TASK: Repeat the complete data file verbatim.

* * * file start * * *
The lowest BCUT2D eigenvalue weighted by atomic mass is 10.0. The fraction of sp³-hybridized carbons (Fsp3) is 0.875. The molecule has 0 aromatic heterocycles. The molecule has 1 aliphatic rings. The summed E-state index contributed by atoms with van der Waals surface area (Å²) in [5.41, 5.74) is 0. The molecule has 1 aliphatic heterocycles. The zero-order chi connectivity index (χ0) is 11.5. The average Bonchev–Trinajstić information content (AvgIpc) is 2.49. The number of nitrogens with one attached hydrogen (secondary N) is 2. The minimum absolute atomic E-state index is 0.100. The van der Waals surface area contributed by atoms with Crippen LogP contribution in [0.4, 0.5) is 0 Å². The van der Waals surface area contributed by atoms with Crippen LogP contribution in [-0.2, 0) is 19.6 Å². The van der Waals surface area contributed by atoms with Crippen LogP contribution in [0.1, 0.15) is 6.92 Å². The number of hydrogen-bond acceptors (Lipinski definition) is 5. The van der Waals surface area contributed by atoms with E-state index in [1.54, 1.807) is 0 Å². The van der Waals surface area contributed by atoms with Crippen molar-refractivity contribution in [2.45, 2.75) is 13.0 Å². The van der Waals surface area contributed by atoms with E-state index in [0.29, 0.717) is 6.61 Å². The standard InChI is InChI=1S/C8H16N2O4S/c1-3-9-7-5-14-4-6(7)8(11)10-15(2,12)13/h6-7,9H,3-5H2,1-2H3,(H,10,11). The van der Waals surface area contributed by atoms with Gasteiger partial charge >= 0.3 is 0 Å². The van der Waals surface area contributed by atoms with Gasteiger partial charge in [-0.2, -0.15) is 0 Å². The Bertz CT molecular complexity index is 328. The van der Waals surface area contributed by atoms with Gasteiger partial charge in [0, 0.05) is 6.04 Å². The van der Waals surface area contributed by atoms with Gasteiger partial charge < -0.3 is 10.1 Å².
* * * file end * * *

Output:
The lowest BCUT2D eigenvalue weighted by atomic mass is 10.0. The fraction of sp³-hybridized carbons (Fsp3) is 0.875. The molecule has 0 aromatic heterocycles. The molecule has 1 aliphatic rings. The summed E-state index contributed by atoms with van der Waals surface area (Å²) in [5.41, 5.74) is 0. The molecule has 1 aliphatic heterocycles. The zero-order chi connectivity index (χ0) is 11.5. The average Bonchev–Trinajstić information content (AvgIpc) is 2.49. The number of nitrogens with one attached hydrogen (secondary N) is 2. The minimum absolute atomic E-state index is 0.100. The van der Waals surface area contributed by atoms with Crippen LogP contribution in [0.4, 0.5) is 0 Å². The van der Waals surface area contributed by atoms with Crippen LogP contribution in [-0.2, 0) is 19.6 Å². The van der Waals surface area contributed by atoms with Crippen LogP contribution in [0.1, 0.15) is 6.92 Å². The number of hydrogen-bond acceptors (Lipinski definition) is 5. The van der Waals surface area contributed by atoms with E-state index in [1.54, 1.807) is 0 Å². The van der Waals surface area contributed by atoms with Crippen molar-refractivity contribution in [2.45, 2.75) is 13.0 Å². The van der Waals surface area contributed by atoms with E-state index in [0.29, 0.717) is 6.61 Å². The standard InChI is InChI=1S/C8H16N2O4S/c1-3-9-7-5-14-4-6(7)8(11)10-15(2,12)13/h6-7,9H,3-5H2,1-2H3,(H,10,11). The van der Waals surface area contributed by atoms with Gasteiger partial charge >= 0.3 is 0 Å². The van der Waals surface area contributed by atoms with Gasteiger partial charge in [-0.2, -0.15) is 0 Å². The Bertz CT molecular complexity index is 328. The van der Waals surface area contributed by atoms with Gasteiger partial charge in [0, 0.05) is 6.04 Å². The van der Waals surface area contributed by atoms with Gasteiger partial charge < -0.3 is 10.1 Å².